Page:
Great column by Victor Davis Hanson yesterday, in which he explains why Obama should speak out louder about Iran, and why he has not. He goes much further in depth than what I’ll post here, but here’s a synopsis of his five points for each.
First, why he should:
1.) It is the moral and right thing to do
2.) The theocracy is a fiendish regime that hides behind third-world victimhood while it murders and promotes terror abroad
3.) Of the three ways to stop a nuclear theocracy-(regime change, preemption, embargo), supporting the opponents of the regime is the most logical, peaceful, and cost-effective-and has the best chance of success.
4.) There is a long bipartisan American history of supporting dissidents who were fighting for election fairness abroad in Poland, Serbia, Latin America, and South Africa.
5.) Obama’s realpolitik is flawed: 1) if the mullahs win, they will have greater contempt for our timidity; 2) if the dissidents win, they will not forget our realistic fence-sitting; 3) you can never believe (ever) anything the mullahs say or do. Negotiating with them is like signing a pact with Hitler.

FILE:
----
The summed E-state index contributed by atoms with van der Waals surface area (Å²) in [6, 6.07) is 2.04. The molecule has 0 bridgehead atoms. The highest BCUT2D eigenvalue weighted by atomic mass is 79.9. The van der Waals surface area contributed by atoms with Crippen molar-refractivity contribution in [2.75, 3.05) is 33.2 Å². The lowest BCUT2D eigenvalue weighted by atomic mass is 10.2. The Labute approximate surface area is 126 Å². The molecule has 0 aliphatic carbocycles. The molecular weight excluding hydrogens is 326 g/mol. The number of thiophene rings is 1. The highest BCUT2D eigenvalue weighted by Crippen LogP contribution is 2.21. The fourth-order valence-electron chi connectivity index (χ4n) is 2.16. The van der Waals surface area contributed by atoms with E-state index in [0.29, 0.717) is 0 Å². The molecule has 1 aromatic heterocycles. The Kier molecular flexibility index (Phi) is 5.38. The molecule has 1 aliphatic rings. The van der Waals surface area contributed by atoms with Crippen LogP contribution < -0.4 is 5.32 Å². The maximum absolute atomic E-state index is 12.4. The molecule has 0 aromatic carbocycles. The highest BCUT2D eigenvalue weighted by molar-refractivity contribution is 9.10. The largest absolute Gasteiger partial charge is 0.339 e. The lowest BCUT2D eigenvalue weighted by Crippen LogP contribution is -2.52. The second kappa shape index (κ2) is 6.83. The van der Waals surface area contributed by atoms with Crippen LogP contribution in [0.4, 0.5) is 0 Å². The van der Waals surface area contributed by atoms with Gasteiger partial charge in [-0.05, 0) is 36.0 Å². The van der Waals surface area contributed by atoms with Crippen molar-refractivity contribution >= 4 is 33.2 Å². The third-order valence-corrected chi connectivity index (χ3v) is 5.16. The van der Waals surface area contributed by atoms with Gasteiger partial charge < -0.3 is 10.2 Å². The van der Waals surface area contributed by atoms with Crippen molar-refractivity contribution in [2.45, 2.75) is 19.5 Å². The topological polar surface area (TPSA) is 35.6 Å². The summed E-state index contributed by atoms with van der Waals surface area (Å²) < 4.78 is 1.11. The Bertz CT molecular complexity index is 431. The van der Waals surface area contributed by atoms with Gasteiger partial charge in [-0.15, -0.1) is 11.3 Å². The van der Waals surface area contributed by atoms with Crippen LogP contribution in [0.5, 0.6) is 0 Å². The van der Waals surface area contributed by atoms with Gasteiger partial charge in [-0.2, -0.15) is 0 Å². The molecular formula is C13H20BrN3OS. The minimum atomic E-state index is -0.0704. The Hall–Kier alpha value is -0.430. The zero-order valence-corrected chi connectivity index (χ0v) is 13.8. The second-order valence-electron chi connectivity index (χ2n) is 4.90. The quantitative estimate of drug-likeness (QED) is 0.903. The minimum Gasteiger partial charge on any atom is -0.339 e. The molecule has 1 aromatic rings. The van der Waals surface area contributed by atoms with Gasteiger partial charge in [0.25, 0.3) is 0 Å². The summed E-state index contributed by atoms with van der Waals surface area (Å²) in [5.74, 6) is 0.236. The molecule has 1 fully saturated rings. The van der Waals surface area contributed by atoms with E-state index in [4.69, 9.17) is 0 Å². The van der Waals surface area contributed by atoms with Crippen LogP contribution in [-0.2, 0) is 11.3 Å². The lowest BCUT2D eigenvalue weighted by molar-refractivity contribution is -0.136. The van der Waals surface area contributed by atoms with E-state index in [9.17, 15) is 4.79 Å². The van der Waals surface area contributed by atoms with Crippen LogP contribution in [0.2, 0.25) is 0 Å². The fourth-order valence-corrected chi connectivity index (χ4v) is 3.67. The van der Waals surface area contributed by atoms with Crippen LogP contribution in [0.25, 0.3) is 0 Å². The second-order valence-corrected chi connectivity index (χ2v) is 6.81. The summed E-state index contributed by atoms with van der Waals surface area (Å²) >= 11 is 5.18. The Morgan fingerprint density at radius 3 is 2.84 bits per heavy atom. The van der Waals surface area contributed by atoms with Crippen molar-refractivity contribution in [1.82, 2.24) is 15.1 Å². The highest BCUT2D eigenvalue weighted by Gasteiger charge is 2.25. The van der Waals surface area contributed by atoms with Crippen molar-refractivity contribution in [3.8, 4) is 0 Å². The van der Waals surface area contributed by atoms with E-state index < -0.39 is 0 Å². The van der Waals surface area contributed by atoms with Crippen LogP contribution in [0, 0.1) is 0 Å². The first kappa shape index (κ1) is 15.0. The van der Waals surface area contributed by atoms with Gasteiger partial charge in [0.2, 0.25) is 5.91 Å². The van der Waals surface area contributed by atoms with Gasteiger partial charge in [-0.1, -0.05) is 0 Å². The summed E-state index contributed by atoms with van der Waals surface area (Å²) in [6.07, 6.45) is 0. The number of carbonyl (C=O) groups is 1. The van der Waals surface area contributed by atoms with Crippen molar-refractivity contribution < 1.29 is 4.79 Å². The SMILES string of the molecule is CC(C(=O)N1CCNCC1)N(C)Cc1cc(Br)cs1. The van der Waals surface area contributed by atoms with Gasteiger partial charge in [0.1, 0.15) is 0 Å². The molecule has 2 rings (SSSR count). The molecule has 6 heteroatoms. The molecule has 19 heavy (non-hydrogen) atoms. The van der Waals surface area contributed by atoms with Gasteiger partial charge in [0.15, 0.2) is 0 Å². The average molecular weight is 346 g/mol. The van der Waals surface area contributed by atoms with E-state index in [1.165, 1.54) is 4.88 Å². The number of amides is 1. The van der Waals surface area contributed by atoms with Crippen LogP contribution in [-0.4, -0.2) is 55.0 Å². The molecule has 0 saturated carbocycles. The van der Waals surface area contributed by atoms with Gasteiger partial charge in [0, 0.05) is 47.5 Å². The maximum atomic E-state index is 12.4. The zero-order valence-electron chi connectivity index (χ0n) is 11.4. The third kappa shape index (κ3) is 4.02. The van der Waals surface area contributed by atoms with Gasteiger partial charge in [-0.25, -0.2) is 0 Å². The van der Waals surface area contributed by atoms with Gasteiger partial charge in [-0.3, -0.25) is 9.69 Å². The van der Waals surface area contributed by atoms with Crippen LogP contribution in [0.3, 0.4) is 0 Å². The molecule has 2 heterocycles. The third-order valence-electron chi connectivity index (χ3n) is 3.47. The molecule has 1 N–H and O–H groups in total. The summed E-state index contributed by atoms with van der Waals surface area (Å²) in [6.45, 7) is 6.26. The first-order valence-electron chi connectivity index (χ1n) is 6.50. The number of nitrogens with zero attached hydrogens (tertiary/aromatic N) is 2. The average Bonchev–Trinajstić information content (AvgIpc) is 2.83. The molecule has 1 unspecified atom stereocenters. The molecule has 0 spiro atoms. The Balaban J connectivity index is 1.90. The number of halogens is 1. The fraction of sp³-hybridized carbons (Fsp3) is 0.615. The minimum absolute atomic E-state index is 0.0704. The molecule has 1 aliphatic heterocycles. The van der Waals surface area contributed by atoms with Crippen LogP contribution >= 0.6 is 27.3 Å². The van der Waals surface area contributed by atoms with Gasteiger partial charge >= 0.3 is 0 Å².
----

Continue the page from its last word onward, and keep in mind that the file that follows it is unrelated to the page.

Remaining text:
Next, why he has not:
1.) Our President has always been a trimmer-voting present serially in Illinois; proclaiming broad new positions on the campaign trail only to disown them while President; rhetorically always splitting the difference with ‘on the one hand, on the other’, ’some, they, others say’, ‘I don’t accept false choices…’ etc. So now he waits to see who wins. And then will provide the soaring rhetoric postfacto to suggest that he was either the careful realist all along who foresaw the dissidents’ failure-or the enthusiastic moralist who always really did cheer on the mullahs’ demise.
2.) It’s a personal thing that interferes with Obama’s ego, and messianic personal diplomacy.
3.) Obama is clueless.
4.) He’s addicted to the ossified Iraqi paradigm of “Bush intervened and caused a mess” (Free Iraq is apparently still equivalent to Saddam’s Iraq), so “I don’t want to follow his lead.”
5.) His entire anti-Bush foreign policy is then in trouble. The new liberal realpolitik insisted that we don’t offer moral judgment, and was framed instead by winning the hearts and minds of tyrants through humbling ourselves and meae culpae. But if these democracies in Afghanistan, Iraq, and an Iran (?) were to succeed, then what?